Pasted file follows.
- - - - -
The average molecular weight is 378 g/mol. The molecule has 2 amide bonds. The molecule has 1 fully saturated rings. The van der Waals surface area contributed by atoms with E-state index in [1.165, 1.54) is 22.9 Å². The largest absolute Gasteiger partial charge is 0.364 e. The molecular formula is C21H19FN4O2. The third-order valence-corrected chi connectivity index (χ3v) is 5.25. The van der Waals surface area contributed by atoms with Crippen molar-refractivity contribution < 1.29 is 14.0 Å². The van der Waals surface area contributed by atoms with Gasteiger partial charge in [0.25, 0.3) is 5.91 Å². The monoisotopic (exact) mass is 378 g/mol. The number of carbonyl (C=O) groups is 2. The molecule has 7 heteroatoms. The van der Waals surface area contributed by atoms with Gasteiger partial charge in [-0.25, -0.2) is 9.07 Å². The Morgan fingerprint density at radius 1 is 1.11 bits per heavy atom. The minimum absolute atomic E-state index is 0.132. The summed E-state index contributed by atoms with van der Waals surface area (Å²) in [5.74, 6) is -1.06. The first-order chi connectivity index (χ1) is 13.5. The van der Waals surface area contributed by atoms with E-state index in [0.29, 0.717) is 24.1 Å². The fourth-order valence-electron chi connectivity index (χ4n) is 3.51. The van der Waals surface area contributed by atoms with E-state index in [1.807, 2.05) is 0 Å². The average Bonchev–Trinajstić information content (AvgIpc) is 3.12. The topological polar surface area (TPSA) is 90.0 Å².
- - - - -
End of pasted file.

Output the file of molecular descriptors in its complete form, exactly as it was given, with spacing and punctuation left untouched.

The average molecular weight is 378 g/mol. The molecule has 2 amide bonds. The molecule has 1 fully saturated rings. The van der Waals surface area contributed by atoms with E-state index in [1.165, 1.54) is 22.9 Å². The largest absolute Gasteiger partial charge is 0.364 e. The molecular formula is C21H19FN4O2. The third-order valence-corrected chi connectivity index (χ3v) is 5.25. The van der Waals surface area contributed by atoms with Crippen molar-refractivity contribution < 1.29 is 14.0 Å². The van der Waals surface area contributed by atoms with Gasteiger partial charge in [0.25, 0.3) is 5.91 Å². The monoisotopic (exact) mass is 378 g/mol. The number of carbonyl (C=O) groups is 2. The molecule has 7 heteroatoms. The van der Waals surface area contributed by atoms with Gasteiger partial charge in [-0.25, -0.2) is 9.07 Å². The Morgan fingerprint density at radius 1 is 1.11 bits per heavy atom. The minimum absolute atomic E-state index is 0.132. The summed E-state index contributed by atoms with van der Waals surface area (Å²) in [5.74, 6) is -1.06. The first-order chi connectivity index (χ1) is 13.5. The van der Waals surface area contributed by atoms with E-state index in [0.29, 0.717) is 24.1 Å². The fourth-order valence-electron chi connectivity index (χ4n) is 3.51. The van der Waals surface area contributed by atoms with E-state index in [1.807, 2.05) is 0 Å². The average Bonchev–Trinajstić information content (AvgIpc) is 3.12. The topological polar surface area (TPSA) is 90.0 Å².